10 Signs That You Might Have a Drinking Problem

Alcohol is probably the most acceptable, yet dangerous drug known to  societies around the world. People have imbibed for thousands of years, it is a rite of passage for teenagers and college students. We drink in celebration and we drink to help ease the pain of grief.

However, millions of people have found themselves caught up in the disease of alcoholism. They didn’t wake up one morning and say, “I think I will become an alcoholic today!” In most cases, it is a gradually progressive disease. Here are 10 warning signs that you may be on the way having serious problems.

1. Lying About or Hiding Your Drinking

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Denial is common with people having problems with alcohol, so both problem drinkers and alcoholics might drink secretively or lie about how much they drink to make it seem like less of an issue. This can be hard to spot for anybody but the individual, due to its very nature, but it’s an important sign of a more serious problem.

2. Drinking to Relax or Feel Better

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Almost all people struggling with addiction abuse their substance of choice for emotional reasons. Whether it’s stress, depression, anxiety or anything else, using alcohol as a method of easing negative feelings is a risky habit—the “relief” it provides is only temporary and it ordinarily makes things worse in the long run. If you drink more when you’ve had a stressful day or need a drink to feel like you can really relax, it’s a big sign that you’re using alcohol as an emotional crutch.

3. “Blacking Out” Regularly

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Drinking so much that you have no memory of what happened is another red flag for a problem with alcohol. Simply put, it means you drank way too much. If you find this happening to you (or notice it happening to someone else), you have to ask what is driving you to drink so excessively? You don’t need to black out to have fun, so what’s the real reason?

4. Being Unable to Stop Once You Start

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 If you always finish a bottle of wine once it’s opened or drink all the beer in the house once you’ve had one, it’s another sign you aren’t in full control of your drinking and you may have a problem.

5. Drinking in Dangerous Situations

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Drinking when you really shouldn’t—like before work, before you have to drive somewhere or drinking against your doctor’s orders when you’re on medication—is an important sign of problem drinking.

Even if something hasn’t gone wrong yet, every time you do something like this you run the risk of serious consequences. Regularly taking those risks strongly implies that alcohol is the main priority in your life.

6. Neglecting Your Responsibilities

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If you’re having problems at work, school or with your household responsibilities because of your drinking, you have a problem. Alcohol has crossed the line from an occasional indulgence to something that seriously impacts your day-to-day functioning.

7. Having Trouble in Your Relationships

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This is closely related to the last point, but it’s in many ways more important. If your drinking is causing problems with your closest friends, your significant other or your family, it’s an indication that alcohol is a bigger priority than even the most important people in your life. These last two symptoms are general signs of any addiction, and might mean that your issues are going beyond the problem-drinker stage.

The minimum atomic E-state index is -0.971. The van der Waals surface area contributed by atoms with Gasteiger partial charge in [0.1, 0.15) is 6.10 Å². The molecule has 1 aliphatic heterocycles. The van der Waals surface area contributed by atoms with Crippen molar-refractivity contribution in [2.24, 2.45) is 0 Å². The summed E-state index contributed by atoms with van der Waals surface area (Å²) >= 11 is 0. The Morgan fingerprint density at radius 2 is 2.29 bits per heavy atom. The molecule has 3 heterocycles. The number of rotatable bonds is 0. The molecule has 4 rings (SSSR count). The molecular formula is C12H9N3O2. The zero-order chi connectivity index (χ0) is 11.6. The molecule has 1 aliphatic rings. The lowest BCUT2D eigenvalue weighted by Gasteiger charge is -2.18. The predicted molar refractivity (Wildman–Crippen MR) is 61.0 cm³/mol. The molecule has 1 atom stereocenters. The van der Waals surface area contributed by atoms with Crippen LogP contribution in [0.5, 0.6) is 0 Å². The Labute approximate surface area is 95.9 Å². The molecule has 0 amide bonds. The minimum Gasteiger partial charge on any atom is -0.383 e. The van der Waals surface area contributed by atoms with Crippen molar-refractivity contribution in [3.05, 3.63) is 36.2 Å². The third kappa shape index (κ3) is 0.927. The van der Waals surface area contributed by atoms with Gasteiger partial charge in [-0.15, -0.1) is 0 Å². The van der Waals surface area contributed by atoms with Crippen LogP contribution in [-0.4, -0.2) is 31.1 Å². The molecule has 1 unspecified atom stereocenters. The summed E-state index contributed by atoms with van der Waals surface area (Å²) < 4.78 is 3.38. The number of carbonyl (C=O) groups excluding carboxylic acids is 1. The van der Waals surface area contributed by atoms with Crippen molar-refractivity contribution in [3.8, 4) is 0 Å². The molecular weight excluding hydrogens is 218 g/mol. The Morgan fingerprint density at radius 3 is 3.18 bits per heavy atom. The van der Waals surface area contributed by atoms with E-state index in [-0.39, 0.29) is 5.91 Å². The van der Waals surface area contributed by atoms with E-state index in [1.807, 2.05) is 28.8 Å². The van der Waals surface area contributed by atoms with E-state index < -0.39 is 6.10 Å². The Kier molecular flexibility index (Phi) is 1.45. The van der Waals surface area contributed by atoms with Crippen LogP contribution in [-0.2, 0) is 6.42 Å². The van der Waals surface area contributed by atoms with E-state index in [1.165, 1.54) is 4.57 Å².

8. Being Able to Drink More Than You Used To

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 Tolerance is another key sign of addiction, so if you can drink more than you used to and need to drink more than you did before in order to get drunk, it’s a strong indicator that you’re becoming an alcoholic. It means your body is exposed to alcohol regularly enough that it has adapted to cope with it better.

9. Experiencing Withdrawal

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Withdrawal is different from a hangover; it’s the reaction to the lack of alcohol rather than too much alcohol. If you start to feel irritable, tired, depressed, nauseous or anxious when you haven’t had a drink, there’s a possibility you’re going through withdrawal. Other signs include having trouble sleeping, losing your appetite and experiencing shakiness or trembling.

10. Trying to Quit but Being Unable to

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If you have realized your drinking is becoming a problem (or someone who cares about you has) and tried to make a change but have been unsuccessful, you should seriously consider finding additional help.

Deciding to quit drinking shows that you understand the impacts it’s having on your life, but the fact that you’re unable to mean there’s a big chance you’re struggling with alcohol addiction.

Alcoholism is a disease and there is no cure, all you can do is abstain from it completely. It is nothing to be ashamed of and there are many treatment options available in most places. Whether it is an out-patient program, in-patient, 12 Step, or alternatives like Rational Recovery, if you find yourself relating to one or more of these signs, I urge you to take the proper steps necessary to address the problem.

Alcoholism is not only detrimental to your health, but it slowly kills everyone around you that loves you too. It is important to note that the last five signs are signs of addiction, rather than problem drinking.

It won’t be an easy road ahead, but one day you’ll see that deciding to get help, was the day your life started to change for the better.

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